The Short Version: After a car accident kills her father and puts her and her mother in the hospital, Lisa Brooks has been having a hard time with reality. She has trouble sleeping, she’s hallucinating, and also dealing with grief. When a babysitting gig comes along for a sweet kid, everybody thinks it’s a good way to help her get sorted out – but when teenagers start dying, she wonders if her hallucinations might be real after all…
The Review: There continues to be something a little strange about the idea of reviewing an R. L. Stine book at age 26. The man had such an impact on my childhood, influencing me as a writer/reader/human more than maybe any other single author, that it’s hard to be objective now. Of course, the flip-side is that I might be too critical now: I did not love Party Games, the first of the relaunched Fear Street titles.
But while the same criticisms of the writing apply to Don’t Stay Up Late, they were less noticeable here. Perhaps that’s because the plot is stronger and scarier, perhaps it’s just because I was in a more forgiving mood – perhaps it just took a book for Stine to shake off the cobwebs. The things that he does well are still on display, his empathy for these teenagers (even as he sets about gleefully dispatching them) and his flair for the spooky. Lisa goes through an incredibly traumatic event and that is scary enough in its own right: Stine doesn’t pull his punches when it comes to the car accident. You can see it coming and you’re looking through your fingers because you don’t want to miss it but also you don’t want to see it – it’s that sort of scene.
And then things get weird.
I mentioned when I read Party Games that I’d never read Fear Street, only Goosebumps – but this book felt like the proper connection between the two. Goosebumps tended to go meta, especially as the series continued, and Stine is still intrigued by such tricks in this book: Lisa’s boyfriend is a big fan of obscure horror films, to the point that he decides he wants to make one with their friends (as teenagers do – I think we’ve all been at least peripherally involved in a teenage horror film, probably on VHS), and the issue of blurred reality is heightened by the constant back-of-your-mind question about whether or not this might all just be ‘for art’ and the other teens are using Lisa for their personal benefit.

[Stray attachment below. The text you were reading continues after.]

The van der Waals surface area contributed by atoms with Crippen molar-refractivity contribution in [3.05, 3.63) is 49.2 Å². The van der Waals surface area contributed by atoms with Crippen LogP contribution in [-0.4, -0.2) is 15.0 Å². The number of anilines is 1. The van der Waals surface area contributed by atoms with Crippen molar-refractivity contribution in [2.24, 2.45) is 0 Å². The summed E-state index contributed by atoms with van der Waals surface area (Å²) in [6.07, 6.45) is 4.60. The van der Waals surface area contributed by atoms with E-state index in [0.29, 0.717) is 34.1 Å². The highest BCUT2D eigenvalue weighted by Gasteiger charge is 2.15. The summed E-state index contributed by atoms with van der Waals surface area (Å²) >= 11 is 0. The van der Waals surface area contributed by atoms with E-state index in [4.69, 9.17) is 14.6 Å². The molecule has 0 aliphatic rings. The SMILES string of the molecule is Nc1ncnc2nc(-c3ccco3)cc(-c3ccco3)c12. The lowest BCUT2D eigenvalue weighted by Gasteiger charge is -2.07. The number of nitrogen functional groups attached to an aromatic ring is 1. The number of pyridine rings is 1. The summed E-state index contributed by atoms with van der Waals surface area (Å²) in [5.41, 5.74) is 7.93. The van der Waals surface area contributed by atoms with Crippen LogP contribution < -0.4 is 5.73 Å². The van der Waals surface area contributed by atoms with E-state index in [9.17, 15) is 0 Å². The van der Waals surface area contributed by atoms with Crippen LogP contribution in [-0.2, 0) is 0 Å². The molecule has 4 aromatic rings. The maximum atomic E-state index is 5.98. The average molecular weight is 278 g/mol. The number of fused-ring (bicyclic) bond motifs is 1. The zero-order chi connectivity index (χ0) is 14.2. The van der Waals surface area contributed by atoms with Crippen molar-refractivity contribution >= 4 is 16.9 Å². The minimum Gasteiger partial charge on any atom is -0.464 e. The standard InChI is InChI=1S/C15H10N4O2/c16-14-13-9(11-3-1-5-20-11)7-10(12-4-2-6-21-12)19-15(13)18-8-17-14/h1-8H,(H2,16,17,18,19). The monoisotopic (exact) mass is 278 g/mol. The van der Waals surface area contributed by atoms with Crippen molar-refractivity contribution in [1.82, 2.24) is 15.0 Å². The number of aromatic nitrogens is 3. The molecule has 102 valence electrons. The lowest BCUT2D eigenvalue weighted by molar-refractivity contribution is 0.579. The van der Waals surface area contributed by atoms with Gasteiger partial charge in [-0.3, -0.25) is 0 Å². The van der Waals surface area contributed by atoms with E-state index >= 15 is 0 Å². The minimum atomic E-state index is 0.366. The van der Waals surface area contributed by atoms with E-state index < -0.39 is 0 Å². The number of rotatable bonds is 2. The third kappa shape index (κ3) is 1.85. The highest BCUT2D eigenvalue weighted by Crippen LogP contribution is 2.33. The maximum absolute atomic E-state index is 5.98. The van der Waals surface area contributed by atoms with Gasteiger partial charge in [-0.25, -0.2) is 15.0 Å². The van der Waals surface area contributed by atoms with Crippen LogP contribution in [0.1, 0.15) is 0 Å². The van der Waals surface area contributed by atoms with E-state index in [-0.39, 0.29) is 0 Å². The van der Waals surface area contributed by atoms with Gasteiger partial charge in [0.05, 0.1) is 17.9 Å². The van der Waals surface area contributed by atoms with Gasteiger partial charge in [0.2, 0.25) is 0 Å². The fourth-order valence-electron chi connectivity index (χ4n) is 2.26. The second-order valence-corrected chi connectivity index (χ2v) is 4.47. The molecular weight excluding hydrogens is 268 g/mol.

This, of course, is an extension of the primary question of the novel: is Lisa crazy or not? And Stine keeps us in suspense far longer than I expected he would. Even as I was pretty sure I knew what was going on, I wasn’t 100% positive – and I read on with that uncertainty driving me. Lisa, just after the car accident, has a series of traumatic hallucinations and the murderous creature is pretty easily written off as one of them. In fact, it might’ve been an equally interesting narrative choice for Stine to devote this book entirely to the scary things that can come out of a person’s brain – to say that, in the end, the creature was imagined and all of this was in Lisa’s head. That would’ve been a darker and probably more grown-up book – and Stine’s choice to make the monster real is probably the better one, if just to root the fear in something concrete. It’s hard to keep up the “it’s all imagined” game once dead teenagers start appearing on the scene – although I was still thinking that maybe it was all part of a joke for the movie… or hoping, anyway.
And so I was invested, far more than I expected. The resolution comes quickly and I enjoyed how Stine used technology to help the story resolve (there’s a quote from a few interviews surrounding this Fear Street reboot that technology – our constant connection to phones and the internet and other people – undercuts some of the basic scary plots he used to use and how he laments that) – it felt like he was embracing it while also pointing out, by its appearance at the end of the story, that you can still get good scares in regardless of what century we’re in. Monsters don’t care if its 1995 or 2015, you know?
Rating: 4 out of 5. Obviously this is still the sort of thing you should only read if you’re a fan or interested in a quick little spook (or if you are in your early teens) – but Stine’s still got the magic. The first Fear Street Reboot was a little rocky, but this one is absolutely the Stine I remember of old: empathetic and yet entirely ruthless. The chapters are still short and punchy, the writing relatively simple and unadorned, but the scares… hell, they made me jump. So from this former teenager: I’m glad you’re back, Mr. Stine. I can’t wait for you to scare me again.